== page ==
Lancellotti v. Lancellotti

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481 A.2d 7 (1984)


Nos. 81-528-Appeal, 82-528-Appeal.

Supreme Court of Rhode Island.

July 27, 1984.

*8 Joseph E. Marran, Jr., Providence, for petitioner.

Howard I. Lipsey, Providence, for respondent.


KELLEHER, Justice.

This divorce case comes before us on cross-appeals from a Family Court judgment entered on October 26, 1981 (1981 *9 judgment), and on the husband's appeal from an order entered on October 1, 1982 (1982 order). The 1981 judgment granted both the husband's and the wife's petitions for an absolute divorce, divided the marital property, awarded alimony to the wife, and granted the husband's motion to suspend payments to the wife under a temporary support order (support order). The 1982 order granted the wife's motion to adjudge the husband in contempt for failure to pay under the support order[1] and denied the husband's motion to modify either the support order or the 1981 judgment.

The first issue we shall consider is whether or not the term "income" as it is used in G.L. 1956 (1981 Reenactment) § 15-5-16.1 (1983 Cum.Supp.) includes the appreciation of a minority interest in a privately held corporation. The husband argues that income does not include such appreciation; and for the reasons that follow, we agree.

Section 15-5-16.1, also known as the equitable distribution statute, authorizes the trial justice to "assign to either the husband or wife a portion of the estate of the other." In dividing the property the trial justice "may not assign property or an interest therein held in the name of one of the parties if said property was held by said party prior to the marriage, but may assign income which has been derived therefrom during the term of the marriage." Section 15-5-16.1.

The husband (Alfred) owned during trial[2] ten shares of common stock in Lance Paper Box, Inc. (Lance). These shares represented one-sixth of the total number of shares outstanding. The business was founded by Alfred and some of his brothers in 1952, and together they owned all the corporation's common stock. The value of the husband's shares was found to be $2,500 prior to his marriage to Alma in 1956 and $81,540 at the time of trial. When the trial justice awarded the stock to Alfred, he excluded not only the pre-wedding value of the stock but also the difference in value, $79,040, by which the stock had appreciated during the marriage.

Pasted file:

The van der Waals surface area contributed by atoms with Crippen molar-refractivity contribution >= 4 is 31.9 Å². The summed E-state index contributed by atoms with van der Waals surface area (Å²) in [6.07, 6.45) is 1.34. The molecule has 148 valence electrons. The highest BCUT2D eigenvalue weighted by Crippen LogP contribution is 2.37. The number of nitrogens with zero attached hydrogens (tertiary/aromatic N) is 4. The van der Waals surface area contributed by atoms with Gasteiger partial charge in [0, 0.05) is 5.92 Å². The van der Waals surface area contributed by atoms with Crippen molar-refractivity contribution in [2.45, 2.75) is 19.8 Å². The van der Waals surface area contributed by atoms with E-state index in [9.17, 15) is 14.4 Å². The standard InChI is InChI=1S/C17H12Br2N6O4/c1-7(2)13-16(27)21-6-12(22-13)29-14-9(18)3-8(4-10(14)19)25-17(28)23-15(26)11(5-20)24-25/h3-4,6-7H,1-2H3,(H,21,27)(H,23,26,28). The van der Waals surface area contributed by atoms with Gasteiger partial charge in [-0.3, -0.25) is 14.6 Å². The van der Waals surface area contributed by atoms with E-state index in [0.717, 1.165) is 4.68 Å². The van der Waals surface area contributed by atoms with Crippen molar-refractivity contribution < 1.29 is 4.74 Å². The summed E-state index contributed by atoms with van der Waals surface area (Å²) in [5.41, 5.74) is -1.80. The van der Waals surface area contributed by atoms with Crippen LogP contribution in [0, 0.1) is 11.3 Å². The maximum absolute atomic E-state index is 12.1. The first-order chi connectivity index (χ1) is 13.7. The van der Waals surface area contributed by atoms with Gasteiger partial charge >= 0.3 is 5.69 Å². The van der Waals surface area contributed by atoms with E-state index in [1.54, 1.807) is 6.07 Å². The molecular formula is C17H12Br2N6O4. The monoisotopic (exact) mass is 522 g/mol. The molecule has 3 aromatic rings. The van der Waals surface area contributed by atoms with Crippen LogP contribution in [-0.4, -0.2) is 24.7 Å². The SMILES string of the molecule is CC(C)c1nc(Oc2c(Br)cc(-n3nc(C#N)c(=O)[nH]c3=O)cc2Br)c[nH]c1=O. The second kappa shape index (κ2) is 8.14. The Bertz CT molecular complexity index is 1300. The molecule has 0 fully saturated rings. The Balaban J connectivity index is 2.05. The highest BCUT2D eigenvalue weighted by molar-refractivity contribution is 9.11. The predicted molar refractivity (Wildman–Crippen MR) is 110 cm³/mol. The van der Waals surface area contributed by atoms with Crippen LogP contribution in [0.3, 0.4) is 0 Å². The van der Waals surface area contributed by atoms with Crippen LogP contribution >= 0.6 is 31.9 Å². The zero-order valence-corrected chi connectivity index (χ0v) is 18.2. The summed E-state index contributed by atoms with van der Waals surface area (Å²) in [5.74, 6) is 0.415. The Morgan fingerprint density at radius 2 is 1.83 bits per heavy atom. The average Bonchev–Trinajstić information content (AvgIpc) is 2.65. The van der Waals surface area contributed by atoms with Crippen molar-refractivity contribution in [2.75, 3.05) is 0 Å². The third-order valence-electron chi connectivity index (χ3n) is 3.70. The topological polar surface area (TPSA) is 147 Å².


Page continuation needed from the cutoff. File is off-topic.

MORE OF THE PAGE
The wife (Alma) claims the trial justice in his 1981 judgment misapplied the equitable-distribution statute by excluding the increase in value because the term "income" as it is used in the statute should be interpreted to include appreciation in common stock.

Alfred claims the trial justice correctly excluded the shares' appreciation but erred in awarding the primary marital asset, the family home, to Alma.

Rhode Island, like many other states, has modified its domestic-relations laws to reflect the changing views of marriage in our society. Gone are the days when the husband was lord of his household and master of his family. Gone also is the common-law notion that when a marriage ends, the husband has a duty to continue to support his former wife. Now a marriage is viewed as a partnership, and the assets accumulated during the marriage are viewed as belonging to both partners, regardless of how title is held. See Wordell v. Wordell, 470 A.2d 665, 667 (R.I. 1984); D'Agostino v. D'Agostino, 463 A.2d 200, 202-03 (R.I. 1983).

Section 15-5-16.1 permits the trial justice to consider many factors in allocating the marital assets, specifically "the length of the marriage, the conduct of the parties during the marriage, and the contribution of each of the parties in the acquisition, preservation, or appreciation in value of their respective estates, and the contribution and services of either party as a homemaker." The statute provides further that this award must precede any award of alimony *10 as the needs and abilities of the parties will necessarily be affected thereby.

For the trial justice, equitable distribution is actually a three-step process. First, he must determine which assets are "marital property" and which are "non-marital property." Next, he must consider the factors enumerated in the statute (that is, contribution of each party). Finally, he must decide how the property will be divided (i.e., who gets the house, who gets the car).

In this case, the trial justice purportedly stopped at the first step in the process. He excluded Alfred's stock, including its appreciation, from the "marital property" pile by deciding it was "property held * * * prior to marriage" and that the word "income" in the statute included dividends but not appreciation.

Section 15-5-16.1 refers to "income" but does not define that term. Alma argues that the term should be interpreted broadly to include appreciation and retained earnings, thereby including the increase in value of Alfred's stock. Alfred, not surprisingly, argues that income should be interpreted narrowly, thereby including only the dividends generated from his stock.